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Mr. Chewbacca Jr.

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Mr. Chewbacca Jr. last won the day on May 9

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  1. I think it's a great idea if he's undervalued. It's just another way to add talent to the organization. We don't even know what the deal is, so I'll hold my judgement until more details come out. My gut tells me he gets a sweeter deal elsewhere.
  2. I agree. No reason that 2018 team should have been that bad. They quit.
  3. If they're coordinating together, it's collusion. Having a meeting and creating some type of agreement qualifies as that - so the bolded sentence would definitely be that. They're also not free to do business however they please - they agreed to a collective bargaining agreement with the players. And they're also beholden to national anti-trust legislation like the Sherman Act that doesn't allow that sort of thing.
  4. I always forget that Markakis and Flaherty are related. This article about their relationship is pretty amusing: https://www.espn.com/mlb/story/_/id/23636060/atlanta-braves-brothers-law-nick-markakis-ryan-flaherty-bring-best-other
  5. It's not illegal to refrain from signing guys to long-term contracts because you think its a bad idea. It is illegal when George Steinbrenner pulls his offer for Carlton Fisk after Jerry Reinsdorf asks him to - in a secret, coordinated effort amongst all of the owners to keep player costs down. That's collusion.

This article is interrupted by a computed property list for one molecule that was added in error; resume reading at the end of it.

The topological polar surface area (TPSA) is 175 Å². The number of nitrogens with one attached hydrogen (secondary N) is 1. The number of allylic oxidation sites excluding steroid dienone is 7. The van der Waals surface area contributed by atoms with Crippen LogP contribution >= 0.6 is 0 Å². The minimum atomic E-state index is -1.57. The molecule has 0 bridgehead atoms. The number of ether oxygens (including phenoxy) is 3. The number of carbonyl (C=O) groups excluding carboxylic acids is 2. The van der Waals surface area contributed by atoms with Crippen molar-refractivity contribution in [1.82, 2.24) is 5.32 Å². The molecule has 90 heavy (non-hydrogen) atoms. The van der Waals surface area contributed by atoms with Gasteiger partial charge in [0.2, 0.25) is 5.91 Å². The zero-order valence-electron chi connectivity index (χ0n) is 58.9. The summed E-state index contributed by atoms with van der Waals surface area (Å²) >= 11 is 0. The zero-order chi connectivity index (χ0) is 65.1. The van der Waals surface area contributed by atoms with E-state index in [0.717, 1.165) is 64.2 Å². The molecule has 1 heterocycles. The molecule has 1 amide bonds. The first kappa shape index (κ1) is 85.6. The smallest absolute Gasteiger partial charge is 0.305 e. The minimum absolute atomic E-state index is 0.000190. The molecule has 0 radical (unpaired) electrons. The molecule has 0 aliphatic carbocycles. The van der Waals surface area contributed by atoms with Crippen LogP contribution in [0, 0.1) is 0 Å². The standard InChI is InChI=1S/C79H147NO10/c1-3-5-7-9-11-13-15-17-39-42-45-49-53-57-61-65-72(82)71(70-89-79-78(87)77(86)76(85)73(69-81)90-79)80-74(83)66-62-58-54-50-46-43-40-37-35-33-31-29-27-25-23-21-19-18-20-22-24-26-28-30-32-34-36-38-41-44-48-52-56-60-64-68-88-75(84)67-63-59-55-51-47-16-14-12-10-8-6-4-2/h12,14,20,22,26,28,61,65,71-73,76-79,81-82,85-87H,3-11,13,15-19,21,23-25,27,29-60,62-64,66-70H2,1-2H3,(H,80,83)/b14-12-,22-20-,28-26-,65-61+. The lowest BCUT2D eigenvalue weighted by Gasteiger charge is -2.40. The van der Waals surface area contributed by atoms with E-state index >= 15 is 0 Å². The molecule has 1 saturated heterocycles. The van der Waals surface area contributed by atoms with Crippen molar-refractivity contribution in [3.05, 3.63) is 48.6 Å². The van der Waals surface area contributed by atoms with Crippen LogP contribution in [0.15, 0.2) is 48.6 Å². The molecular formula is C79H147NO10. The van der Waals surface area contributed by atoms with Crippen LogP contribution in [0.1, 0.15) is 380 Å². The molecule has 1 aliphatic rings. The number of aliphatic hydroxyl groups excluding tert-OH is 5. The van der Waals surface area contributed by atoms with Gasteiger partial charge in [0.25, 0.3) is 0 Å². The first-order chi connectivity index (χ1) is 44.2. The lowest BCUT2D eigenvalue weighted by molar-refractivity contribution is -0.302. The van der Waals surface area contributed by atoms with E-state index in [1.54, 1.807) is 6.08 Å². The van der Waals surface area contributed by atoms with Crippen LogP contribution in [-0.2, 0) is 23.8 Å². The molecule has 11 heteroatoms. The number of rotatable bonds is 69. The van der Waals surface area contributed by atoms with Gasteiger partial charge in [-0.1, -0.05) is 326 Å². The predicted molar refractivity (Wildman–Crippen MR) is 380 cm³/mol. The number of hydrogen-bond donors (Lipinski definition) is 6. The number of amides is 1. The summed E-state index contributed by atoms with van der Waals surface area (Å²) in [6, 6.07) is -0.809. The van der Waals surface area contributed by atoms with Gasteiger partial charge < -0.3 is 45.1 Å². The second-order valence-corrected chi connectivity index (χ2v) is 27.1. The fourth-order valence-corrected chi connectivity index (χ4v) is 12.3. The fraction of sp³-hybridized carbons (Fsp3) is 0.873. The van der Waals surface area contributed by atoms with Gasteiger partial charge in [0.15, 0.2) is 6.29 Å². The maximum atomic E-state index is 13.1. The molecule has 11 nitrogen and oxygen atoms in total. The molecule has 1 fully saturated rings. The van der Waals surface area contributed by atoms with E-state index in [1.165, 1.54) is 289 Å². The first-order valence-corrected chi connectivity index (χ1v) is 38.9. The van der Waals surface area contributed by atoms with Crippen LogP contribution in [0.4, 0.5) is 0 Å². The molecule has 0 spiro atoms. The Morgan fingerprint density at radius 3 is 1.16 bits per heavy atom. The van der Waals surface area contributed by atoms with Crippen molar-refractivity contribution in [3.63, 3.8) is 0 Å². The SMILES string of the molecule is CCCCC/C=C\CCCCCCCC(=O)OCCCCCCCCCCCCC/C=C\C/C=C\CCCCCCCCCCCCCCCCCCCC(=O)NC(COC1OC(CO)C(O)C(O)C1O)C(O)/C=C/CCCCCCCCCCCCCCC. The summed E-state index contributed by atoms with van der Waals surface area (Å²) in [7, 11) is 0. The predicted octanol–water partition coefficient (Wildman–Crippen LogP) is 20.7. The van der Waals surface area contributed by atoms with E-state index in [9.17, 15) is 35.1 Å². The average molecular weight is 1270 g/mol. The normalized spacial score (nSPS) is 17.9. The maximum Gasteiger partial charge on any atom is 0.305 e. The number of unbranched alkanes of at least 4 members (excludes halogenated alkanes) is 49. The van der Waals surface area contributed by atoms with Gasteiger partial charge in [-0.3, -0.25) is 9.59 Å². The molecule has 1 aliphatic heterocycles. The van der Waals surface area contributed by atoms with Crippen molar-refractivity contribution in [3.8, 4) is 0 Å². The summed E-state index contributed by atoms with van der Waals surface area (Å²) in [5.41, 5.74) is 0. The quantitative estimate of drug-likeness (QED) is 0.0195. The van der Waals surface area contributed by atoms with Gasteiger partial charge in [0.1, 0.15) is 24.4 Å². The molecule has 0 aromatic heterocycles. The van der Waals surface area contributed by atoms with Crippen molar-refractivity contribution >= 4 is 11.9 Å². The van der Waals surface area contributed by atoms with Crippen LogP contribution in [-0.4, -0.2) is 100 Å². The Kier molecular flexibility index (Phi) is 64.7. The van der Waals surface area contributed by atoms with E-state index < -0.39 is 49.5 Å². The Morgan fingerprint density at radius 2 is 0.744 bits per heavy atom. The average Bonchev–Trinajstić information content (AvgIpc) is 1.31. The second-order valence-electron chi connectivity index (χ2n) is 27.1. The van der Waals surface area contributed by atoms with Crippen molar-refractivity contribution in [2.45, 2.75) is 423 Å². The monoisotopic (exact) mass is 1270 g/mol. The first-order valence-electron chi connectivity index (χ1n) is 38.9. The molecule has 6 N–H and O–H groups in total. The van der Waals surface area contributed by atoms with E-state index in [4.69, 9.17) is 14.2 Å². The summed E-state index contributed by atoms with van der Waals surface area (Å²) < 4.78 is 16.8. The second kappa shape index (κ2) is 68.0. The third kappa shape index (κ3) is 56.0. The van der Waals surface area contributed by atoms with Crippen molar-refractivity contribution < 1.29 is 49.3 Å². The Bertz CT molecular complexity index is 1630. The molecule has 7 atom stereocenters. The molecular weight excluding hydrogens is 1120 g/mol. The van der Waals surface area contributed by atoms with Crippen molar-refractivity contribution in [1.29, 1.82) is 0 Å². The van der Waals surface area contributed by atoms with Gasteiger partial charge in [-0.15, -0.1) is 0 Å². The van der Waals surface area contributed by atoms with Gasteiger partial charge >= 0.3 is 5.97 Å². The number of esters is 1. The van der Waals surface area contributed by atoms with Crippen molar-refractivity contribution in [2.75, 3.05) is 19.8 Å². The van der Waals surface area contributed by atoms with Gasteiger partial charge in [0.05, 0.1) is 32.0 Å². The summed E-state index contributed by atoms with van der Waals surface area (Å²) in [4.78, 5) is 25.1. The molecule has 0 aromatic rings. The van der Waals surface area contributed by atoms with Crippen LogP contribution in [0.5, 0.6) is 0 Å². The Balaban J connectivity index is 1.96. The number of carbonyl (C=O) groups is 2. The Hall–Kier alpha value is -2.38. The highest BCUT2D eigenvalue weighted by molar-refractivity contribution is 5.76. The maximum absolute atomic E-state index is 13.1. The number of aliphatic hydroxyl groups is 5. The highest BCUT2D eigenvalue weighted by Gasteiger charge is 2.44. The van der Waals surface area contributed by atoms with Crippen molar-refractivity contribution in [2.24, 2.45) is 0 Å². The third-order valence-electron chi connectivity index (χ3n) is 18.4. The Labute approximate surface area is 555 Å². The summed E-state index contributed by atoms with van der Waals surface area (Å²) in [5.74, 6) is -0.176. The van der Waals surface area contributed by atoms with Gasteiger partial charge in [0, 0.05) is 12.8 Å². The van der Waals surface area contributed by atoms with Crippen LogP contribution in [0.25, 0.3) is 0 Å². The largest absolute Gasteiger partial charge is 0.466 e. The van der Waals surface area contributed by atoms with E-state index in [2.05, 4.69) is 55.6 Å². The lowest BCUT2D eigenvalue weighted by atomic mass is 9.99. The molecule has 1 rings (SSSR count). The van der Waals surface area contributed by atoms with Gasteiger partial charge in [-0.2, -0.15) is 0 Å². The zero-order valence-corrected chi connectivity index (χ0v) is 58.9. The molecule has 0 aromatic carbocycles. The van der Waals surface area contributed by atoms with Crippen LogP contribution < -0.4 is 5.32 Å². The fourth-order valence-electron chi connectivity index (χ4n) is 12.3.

6. I think this weird, shortened season will help the O's deal with fan fatigue from consecutive 100+ loss seasons. Everyone is just happy to have baseball and has forgotten about how bad this team really would have been if the season kicked off as normal.
  7. Philip, he's not giving a sworn deposition here. It's one sentence from a much longer interview on a podcast without considering its context. To me, it's clickbait - and not something that would have any legal repercussions whatsoever.
  8. “My point was that no matter what happened with the union, the way things unfolded with the second spike,’’ Manfred told USA TODAY Sports, “we would have ended up with only time for 60 games, anyway. As time went on, it became clearer and clearer that the course of the virus was going to dictate how many games we could play.’’ “As it turned out, the reality was there was only time to play 60 games,’’ Manfred said. “If we had started an 82-game season [beginning July 1], we would have had people in Arizona and Florida the time the second spike hit.’’ “We just weren’t going to be able to play more than 60 games at that point,’’ Manfred said, “with everything being shut down. The reality is that we’re going to be lucky if we 60 games now given the course of the virus.’’ “I know it hasn’t looked particularly pretty in spots, but having said that, if we can pull off this 60-game season, I think it was the best we were going to do for our fans given the course of the virus.” “It’s the calendar,” Manfred said. “We’re playing 60 games in 63 days right now. I don’t see, given the reality of the health situation over the past few weeks, how we were going to get going any faster than the calendar we’re on right now. No matter what the state of those negotiations were.” You're taking one soundbite out of an interview. I wouldn't put it past MLB to stall to get what they want at all - but acting like a one-off comment during a Dan Patrick interview is some admission of guilt is a pretty big leap. It wouldn't have any standing in court.